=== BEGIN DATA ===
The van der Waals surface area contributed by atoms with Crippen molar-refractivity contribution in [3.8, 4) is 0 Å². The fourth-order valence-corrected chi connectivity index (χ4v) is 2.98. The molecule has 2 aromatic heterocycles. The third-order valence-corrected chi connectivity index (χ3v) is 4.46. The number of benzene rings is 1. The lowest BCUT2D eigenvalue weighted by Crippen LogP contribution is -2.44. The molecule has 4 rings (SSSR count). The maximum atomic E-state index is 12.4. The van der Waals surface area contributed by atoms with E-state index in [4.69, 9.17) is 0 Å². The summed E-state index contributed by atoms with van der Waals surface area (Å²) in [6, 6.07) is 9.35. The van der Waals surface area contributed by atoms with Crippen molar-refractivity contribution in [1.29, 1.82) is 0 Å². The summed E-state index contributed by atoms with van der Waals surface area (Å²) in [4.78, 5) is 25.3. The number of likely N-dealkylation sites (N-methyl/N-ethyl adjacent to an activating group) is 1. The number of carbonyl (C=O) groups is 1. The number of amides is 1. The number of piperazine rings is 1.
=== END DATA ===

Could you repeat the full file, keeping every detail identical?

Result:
The van der Waals surface area contributed by atoms with Crippen molar-refractivity contribution in [3.8, 4) is 0 Å². The fourth-order valence-corrected chi connectivity index (χ4v) is 2.98. The molecule has 2 aromatic heterocycles. The third-order valence-corrected chi connectivity index (χ3v) is 4.46. The number of benzene rings is 1. The lowest BCUT2D eigenvalue weighted by Crippen LogP contribution is -2.44. The molecule has 4 rings (SSSR count). The maximum atomic E-state index is 12.4. The van der Waals surface area contributed by atoms with E-state index in [4.69, 9.17) is 0 Å². The summed E-state index contributed by atoms with van der Waals surface area (Å²) in [6, 6.07) is 9.35. The van der Waals surface area contributed by atoms with Crippen molar-refractivity contribution in [1.29, 1.82) is 0 Å². The summed E-state index contributed by atoms with van der Waals surface area (Å²) in [4.78, 5) is 25.3. The number of likely N-dealkylation sites (N-methyl/N-ethyl adjacent to an activating group) is 1. The number of carbonyl (C=O) groups is 1. The number of amides is 1. The number of piperazine rings is 1.